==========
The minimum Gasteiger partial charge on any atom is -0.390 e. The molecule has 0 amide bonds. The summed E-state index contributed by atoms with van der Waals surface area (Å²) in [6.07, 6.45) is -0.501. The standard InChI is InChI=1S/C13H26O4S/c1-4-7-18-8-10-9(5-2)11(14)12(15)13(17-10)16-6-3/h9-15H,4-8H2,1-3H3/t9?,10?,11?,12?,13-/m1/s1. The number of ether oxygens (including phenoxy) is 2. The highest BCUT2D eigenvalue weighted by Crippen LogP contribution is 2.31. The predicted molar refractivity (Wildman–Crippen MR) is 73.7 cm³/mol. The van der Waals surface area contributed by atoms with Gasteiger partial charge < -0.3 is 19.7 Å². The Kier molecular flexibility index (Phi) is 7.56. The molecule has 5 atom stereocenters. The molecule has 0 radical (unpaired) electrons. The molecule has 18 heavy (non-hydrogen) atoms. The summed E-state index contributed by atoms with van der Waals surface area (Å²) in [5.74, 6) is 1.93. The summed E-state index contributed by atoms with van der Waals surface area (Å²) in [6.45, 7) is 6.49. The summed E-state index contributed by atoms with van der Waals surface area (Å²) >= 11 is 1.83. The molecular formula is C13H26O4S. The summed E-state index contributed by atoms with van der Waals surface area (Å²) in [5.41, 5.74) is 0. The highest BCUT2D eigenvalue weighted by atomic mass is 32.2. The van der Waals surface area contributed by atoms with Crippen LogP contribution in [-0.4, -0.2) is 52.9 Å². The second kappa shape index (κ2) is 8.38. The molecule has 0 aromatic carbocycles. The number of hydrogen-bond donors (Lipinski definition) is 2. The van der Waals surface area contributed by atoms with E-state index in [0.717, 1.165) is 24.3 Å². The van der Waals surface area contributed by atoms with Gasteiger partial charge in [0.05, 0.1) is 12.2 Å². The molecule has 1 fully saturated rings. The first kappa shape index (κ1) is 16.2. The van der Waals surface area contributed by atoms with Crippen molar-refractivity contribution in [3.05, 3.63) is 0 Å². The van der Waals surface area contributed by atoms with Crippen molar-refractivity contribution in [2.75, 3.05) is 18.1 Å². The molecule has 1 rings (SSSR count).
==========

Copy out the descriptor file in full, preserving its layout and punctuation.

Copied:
The minimum Gasteiger partial charge on any atom is -0.390 e. The molecule has 0 amide bonds. The summed E-state index contributed by atoms with van der Waals surface area (Å²) in [6.07, 6.45) is -0.501. The standard InChI is InChI=1S/C13H26O4S/c1-4-7-18-8-10-9(5-2)11(14)12(15)13(17-10)16-6-3/h9-15H,4-8H2,1-3H3/t9?,10?,11?,12?,13-/m1/s1. The number of ether oxygens (including phenoxy) is 2. The highest BCUT2D eigenvalue weighted by Crippen LogP contribution is 2.31. The predicted molar refractivity (Wildman–Crippen MR) is 73.7 cm³/mol. The van der Waals surface area contributed by atoms with Gasteiger partial charge < -0.3 is 19.7 Å². The Kier molecular flexibility index (Phi) is 7.56. The molecule has 5 atom stereocenters. The molecule has 0 radical (unpaired) electrons. The molecule has 18 heavy (non-hydrogen) atoms. The summed E-state index contributed by atoms with van der Waals surface area (Å²) in [5.74, 6) is 1.93. The summed E-state index contributed by atoms with van der Waals surface area (Å²) in [6.45, 7) is 6.49. The summed E-state index contributed by atoms with van der Waals surface area (Å²) >= 11 is 1.83. The molecular formula is C13H26O4S. The summed E-state index contributed by atoms with van der Waals surface area (Å²) in [5.41, 5.74) is 0. The highest BCUT2D eigenvalue weighted by atomic mass is 32.2. The van der Waals surface area contributed by atoms with Crippen LogP contribution in [-0.4, -0.2) is 52.9 Å². The second kappa shape index (κ2) is 8.38. The molecule has 0 aromatic carbocycles. The number of hydrogen-bond donors (Lipinski definition) is 2. The van der Waals surface area contributed by atoms with E-state index in [0.717, 1.165) is 24.3 Å². The van der Waals surface area contributed by atoms with Gasteiger partial charge in [0.05, 0.1) is 12.2 Å². The molecule has 1 fully saturated rings. The first kappa shape index (κ1) is 16.2. The van der Waals surface area contributed by atoms with Crippen molar-refractivity contribution in [3.05, 3.63) is 0 Å². The van der Waals surface area contributed by atoms with Crippen molar-refractivity contribution in [2.75, 3.05) is 18.1 Å². The molecule has 1 rings (SSSR count).